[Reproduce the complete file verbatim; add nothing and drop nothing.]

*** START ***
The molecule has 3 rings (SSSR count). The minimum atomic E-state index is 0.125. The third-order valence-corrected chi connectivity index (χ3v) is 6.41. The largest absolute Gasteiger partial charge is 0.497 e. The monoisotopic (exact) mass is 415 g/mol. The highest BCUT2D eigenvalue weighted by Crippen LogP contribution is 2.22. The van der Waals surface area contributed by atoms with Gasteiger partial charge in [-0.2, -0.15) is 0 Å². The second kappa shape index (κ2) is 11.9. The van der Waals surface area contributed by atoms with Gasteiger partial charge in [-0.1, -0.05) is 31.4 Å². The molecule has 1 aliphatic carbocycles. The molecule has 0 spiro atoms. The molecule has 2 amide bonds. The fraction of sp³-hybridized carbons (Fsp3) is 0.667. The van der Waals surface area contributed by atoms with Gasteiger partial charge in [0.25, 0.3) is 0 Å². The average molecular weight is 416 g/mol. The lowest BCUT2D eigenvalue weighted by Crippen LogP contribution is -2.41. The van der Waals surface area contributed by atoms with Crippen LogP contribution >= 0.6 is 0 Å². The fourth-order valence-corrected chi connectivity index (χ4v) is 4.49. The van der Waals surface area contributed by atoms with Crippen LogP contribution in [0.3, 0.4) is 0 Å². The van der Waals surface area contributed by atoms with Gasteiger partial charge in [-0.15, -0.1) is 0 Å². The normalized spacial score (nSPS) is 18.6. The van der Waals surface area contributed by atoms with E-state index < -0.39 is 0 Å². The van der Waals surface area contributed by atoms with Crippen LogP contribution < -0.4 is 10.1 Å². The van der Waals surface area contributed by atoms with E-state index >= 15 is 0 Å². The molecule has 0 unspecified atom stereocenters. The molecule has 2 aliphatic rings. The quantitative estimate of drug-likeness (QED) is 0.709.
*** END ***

The molecule has 3 rings (SSSR count). The minimum atomic E-state index is 0.125. The third-order valence-corrected chi connectivity index (χ3v) is 6.41. The largest absolute Gasteiger partial charge is 0.497 e. The monoisotopic (exact) mass is 415 g/mol. The highest BCUT2D eigenvalue weighted by Crippen LogP contribution is 2.22. The van der Waals surface area contributed by atoms with Gasteiger partial charge in [-0.2, -0.15) is 0 Å². The second kappa shape index (κ2) is 11.9. The van der Waals surface area contributed by atoms with Gasteiger partial charge in [-0.1, -0.05) is 31.4 Å². The molecule has 1 aliphatic carbocycles. The molecule has 0 spiro atoms. The molecule has 2 amide bonds. The fraction of sp³-hybridized carbons (Fsp3) is 0.667. The van der Waals surface area contributed by atoms with Gasteiger partial charge in [0.25, 0.3) is 0 Å². The average molecular weight is 416 g/mol. The lowest BCUT2D eigenvalue weighted by Crippen LogP contribution is -2.41. The van der Waals surface area contributed by atoms with Crippen LogP contribution >= 0.6 is 0 Å². The fourth-order valence-corrected chi connectivity index (χ4v) is 4.49. The van der Waals surface area contributed by atoms with Crippen LogP contribution in [0.3, 0.4) is 0 Å². The van der Waals surface area contributed by atoms with Gasteiger partial charge in [-0.15, -0.1) is 0 Å². The normalized spacial score (nSPS) is 18.6. The van der Waals surface area contributed by atoms with E-state index < -0.39 is 0 Å². The van der Waals surface area contributed by atoms with Crippen LogP contribution < -0.4 is 10.1 Å². The van der Waals surface area contributed by atoms with E-state index >= 15 is 0 Å². The molecule has 0 unspecified atom stereocenters. The molecule has 2 aliphatic rings. The quantitative estimate of drug-likeness (QED) is 0.709.